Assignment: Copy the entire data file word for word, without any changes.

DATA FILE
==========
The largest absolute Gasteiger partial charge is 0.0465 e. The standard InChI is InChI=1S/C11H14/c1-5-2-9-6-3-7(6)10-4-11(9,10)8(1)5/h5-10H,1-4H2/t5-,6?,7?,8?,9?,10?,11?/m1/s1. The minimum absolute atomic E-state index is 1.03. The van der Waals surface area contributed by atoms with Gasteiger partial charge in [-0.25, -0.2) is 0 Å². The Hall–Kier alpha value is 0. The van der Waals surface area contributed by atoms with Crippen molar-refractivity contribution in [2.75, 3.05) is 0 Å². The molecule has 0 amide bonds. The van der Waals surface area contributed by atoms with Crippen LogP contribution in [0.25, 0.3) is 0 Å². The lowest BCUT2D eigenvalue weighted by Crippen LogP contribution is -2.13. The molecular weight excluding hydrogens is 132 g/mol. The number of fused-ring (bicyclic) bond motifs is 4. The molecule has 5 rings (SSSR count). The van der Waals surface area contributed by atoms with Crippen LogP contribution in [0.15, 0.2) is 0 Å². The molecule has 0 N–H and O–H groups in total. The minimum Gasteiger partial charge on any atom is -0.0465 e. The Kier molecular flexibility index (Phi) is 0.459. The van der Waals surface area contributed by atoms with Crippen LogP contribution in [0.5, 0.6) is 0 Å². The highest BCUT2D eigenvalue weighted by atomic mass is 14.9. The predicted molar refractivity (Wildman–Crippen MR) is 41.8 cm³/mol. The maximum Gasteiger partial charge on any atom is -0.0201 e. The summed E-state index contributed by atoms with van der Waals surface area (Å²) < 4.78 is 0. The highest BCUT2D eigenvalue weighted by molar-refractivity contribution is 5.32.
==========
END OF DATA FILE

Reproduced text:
The largest absolute Gasteiger partial charge is 0.0465 e. The standard InChI is InChI=1S/C11H14/c1-5-2-9-6-3-7(6)10-4-11(9,10)8(1)5/h5-10H,1-4H2/t5-,6?,7?,8?,9?,10?,11?/m1/s1. The minimum absolute atomic E-state index is 1.03. The van der Waals surface area contributed by atoms with Gasteiger partial charge in [-0.25, -0.2) is 0 Å². The Hall–Kier alpha value is 0. The van der Waals surface area contributed by atoms with Crippen molar-refractivity contribution in [2.75, 3.05) is 0 Å². The molecule has 0 amide bonds. The van der Waals surface area contributed by atoms with Crippen LogP contribution in [0.25, 0.3) is 0 Å². The lowest BCUT2D eigenvalue weighted by Crippen LogP contribution is -2.13. The molecular weight excluding hydrogens is 132 g/mol. The number of fused-ring (bicyclic) bond motifs is 4. The molecule has 5 rings (SSSR count). The van der Waals surface area contributed by atoms with Crippen LogP contribution in [0.15, 0.2) is 0 Å². The molecule has 0 N–H and O–H groups in total. The minimum Gasteiger partial charge on any atom is -0.0465 e. The Kier molecular flexibility index (Phi) is 0.459. The van der Waals surface area contributed by atoms with Crippen LogP contribution in [0.5, 0.6) is 0 Å². The highest BCUT2D eigenvalue weighted by atomic mass is 14.9. The predicted molar refractivity (Wildman–Crippen MR) is 41.8 cm³/mol. The maximum Gasteiger partial charge on any atom is -0.0201 e. The summed E-state index contributed by atoms with van der Waals surface area (Å²) < 4.78 is 0. The highest BCUT2D eigenvalue weighted by molar-refractivity contribution is 5.32.